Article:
A group of neighbors from the White Rock area have formed the White Rock East Coalition of Area Neighbors. It comprises Old Lake Highlands, Lochwood and, Peninsula neighborhood associations and the main purpose, according to representative Leigh Ann Ellis is “to build a stronger sense of community by, collectively, addressing quality-of-life issues that affect our neighborhoods.”
Based on a letter to Dallas City Hall (on which we were CC’d), the group’s chief concern at the moment is the prospect of a restaurant at White Rock Lake.
“We feel strongly that is an inappropriate use of public park land and we cannot support this kind of disruptive commercial development on the east side of White Rock Lake,” notes the coalition.
“Together we should take this as an opportunity to establish a review of the of 1987 Management Plan for White Rock Lake, strengthen its original mission, and ensure the ecosystems of the native Blackland Prairies remain intact. These sacred grasslands, on the east side of the Lake, are just a handful of the priceless Blackland Prairies in Dallas County. And for us as good stewards of the Lake, we must ensure that respect, preservation, and maintenance are acknowledged as being valued and important for these irreplaceable areas,” they continue.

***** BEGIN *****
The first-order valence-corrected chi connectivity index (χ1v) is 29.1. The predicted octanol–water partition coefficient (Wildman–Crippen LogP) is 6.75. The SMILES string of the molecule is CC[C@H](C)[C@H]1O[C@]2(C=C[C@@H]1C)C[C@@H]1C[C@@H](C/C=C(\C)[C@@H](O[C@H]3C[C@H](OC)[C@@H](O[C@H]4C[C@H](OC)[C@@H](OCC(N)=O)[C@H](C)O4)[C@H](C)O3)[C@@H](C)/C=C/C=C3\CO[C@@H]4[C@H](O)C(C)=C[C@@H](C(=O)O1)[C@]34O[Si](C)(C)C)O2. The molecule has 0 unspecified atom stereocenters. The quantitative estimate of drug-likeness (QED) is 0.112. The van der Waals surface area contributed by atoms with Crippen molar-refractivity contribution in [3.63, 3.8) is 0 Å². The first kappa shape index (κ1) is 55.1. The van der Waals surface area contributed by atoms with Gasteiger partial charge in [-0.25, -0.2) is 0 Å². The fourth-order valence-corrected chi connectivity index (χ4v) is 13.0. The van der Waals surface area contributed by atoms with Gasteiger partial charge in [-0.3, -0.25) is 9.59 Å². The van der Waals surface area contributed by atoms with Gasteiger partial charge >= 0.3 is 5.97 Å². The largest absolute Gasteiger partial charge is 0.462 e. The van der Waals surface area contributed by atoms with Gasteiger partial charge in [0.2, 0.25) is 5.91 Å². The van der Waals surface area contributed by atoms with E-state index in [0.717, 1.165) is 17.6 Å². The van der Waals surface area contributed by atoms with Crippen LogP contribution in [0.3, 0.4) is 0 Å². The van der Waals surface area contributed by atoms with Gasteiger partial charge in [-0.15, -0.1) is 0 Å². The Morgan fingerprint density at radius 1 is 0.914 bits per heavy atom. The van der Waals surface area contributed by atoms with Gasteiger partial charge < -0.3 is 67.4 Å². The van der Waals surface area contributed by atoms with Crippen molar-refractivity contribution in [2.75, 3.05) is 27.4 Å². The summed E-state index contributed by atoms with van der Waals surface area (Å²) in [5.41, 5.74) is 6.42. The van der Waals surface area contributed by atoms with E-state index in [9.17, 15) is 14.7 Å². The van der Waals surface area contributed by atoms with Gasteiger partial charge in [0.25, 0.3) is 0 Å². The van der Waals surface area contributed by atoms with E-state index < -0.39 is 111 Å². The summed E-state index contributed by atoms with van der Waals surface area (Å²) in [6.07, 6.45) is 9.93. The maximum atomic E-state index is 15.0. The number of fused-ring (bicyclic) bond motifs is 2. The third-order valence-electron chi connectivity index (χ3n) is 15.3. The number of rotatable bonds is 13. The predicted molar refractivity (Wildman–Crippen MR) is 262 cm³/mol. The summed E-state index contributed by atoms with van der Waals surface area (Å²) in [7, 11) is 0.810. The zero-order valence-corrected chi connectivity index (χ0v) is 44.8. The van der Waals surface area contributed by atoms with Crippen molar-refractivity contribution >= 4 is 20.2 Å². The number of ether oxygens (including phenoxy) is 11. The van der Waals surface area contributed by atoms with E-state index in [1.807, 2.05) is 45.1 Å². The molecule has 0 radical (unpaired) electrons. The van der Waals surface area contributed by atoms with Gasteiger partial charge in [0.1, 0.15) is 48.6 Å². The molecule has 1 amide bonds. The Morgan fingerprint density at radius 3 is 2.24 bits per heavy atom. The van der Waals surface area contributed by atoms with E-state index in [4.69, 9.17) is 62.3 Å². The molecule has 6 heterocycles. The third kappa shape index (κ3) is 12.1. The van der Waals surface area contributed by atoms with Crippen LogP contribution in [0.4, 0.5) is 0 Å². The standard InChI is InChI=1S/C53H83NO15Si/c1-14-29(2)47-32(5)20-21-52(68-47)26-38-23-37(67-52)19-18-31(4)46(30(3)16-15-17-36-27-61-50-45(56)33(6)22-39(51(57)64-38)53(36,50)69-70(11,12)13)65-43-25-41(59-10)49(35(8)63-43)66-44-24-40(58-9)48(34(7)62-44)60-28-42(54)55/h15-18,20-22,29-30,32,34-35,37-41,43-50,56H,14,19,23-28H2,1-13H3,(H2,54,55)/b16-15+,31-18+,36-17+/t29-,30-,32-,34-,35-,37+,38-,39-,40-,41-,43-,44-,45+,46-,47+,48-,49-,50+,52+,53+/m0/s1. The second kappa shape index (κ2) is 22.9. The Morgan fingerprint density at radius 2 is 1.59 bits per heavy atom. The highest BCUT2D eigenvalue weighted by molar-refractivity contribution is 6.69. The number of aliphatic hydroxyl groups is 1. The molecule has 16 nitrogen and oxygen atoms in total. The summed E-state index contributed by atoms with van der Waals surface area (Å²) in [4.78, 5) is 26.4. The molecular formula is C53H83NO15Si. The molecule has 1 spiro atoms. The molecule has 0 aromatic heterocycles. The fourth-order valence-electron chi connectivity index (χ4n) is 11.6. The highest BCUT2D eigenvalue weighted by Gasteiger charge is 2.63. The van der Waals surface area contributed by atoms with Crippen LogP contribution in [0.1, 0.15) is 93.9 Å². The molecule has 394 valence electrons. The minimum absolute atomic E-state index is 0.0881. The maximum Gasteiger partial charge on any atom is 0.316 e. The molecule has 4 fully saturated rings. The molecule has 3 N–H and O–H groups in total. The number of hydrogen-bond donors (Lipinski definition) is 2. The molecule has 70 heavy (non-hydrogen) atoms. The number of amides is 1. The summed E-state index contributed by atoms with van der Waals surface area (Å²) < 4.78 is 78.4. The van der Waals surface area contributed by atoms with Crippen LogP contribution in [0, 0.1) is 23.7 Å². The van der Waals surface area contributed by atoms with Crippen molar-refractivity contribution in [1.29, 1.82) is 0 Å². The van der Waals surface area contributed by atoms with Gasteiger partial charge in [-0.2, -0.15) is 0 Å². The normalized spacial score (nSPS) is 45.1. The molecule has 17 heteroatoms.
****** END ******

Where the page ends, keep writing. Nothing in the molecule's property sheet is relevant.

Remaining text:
The sacredness of the prairies have been debated in the past, namely by Dallas Arboretum representatives who wanted to use the Winfrey Point prairies as a parking lot, and their hired experts who call “Blackland Prairies” a hot-button phrase to get people all worked up. “There are 12 million acres of Blackland Prairie in North Texas,” the Arboretum-hired expert said.
Nonetheless, you get the idea. People are organizing to oppose any commercial development, even that which is in infancy.
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